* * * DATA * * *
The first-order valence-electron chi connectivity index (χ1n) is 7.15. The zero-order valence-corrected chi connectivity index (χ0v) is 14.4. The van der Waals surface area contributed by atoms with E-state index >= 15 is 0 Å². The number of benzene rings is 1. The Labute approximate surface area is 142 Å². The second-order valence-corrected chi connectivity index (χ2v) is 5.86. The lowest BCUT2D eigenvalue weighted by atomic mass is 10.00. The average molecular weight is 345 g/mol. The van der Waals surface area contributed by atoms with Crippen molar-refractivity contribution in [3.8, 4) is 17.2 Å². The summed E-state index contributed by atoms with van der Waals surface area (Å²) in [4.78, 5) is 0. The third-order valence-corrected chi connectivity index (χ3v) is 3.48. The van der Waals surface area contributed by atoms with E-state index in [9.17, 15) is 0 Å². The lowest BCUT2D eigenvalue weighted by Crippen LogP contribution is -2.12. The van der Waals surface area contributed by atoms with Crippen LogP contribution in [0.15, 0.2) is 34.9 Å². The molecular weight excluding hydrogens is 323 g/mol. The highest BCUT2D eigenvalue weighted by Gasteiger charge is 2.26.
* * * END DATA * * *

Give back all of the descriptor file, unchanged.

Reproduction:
The first-order valence-electron chi connectivity index (χ1n) is 7.15. The zero-order valence-corrected chi connectivity index (χ0v) is 14.4. The van der Waals surface area contributed by atoms with E-state index >= 15 is 0 Å². The number of benzene rings is 1. The Labute approximate surface area is 142 Å². The second-order valence-corrected chi connectivity index (χ2v) is 5.86. The lowest BCUT2D eigenvalue weighted by atomic mass is 10.00. The average molecular weight is 345 g/mol. The van der Waals surface area contributed by atoms with Crippen molar-refractivity contribution in [3.8, 4) is 17.2 Å². The summed E-state index contributed by atoms with van der Waals surface area (Å²) in [4.78, 5) is 0. The third-order valence-corrected chi connectivity index (χ3v) is 3.48. The van der Waals surface area contributed by atoms with E-state index in [9.17, 15) is 0 Å². The lowest BCUT2D eigenvalue weighted by Crippen LogP contribution is -2.12. The van der Waals surface area contributed by atoms with Crippen LogP contribution in [0.15, 0.2) is 34.9 Å². The molecular weight excluding hydrogens is 323 g/mol. The highest BCUT2D eigenvalue weighted by Gasteiger charge is 2.26.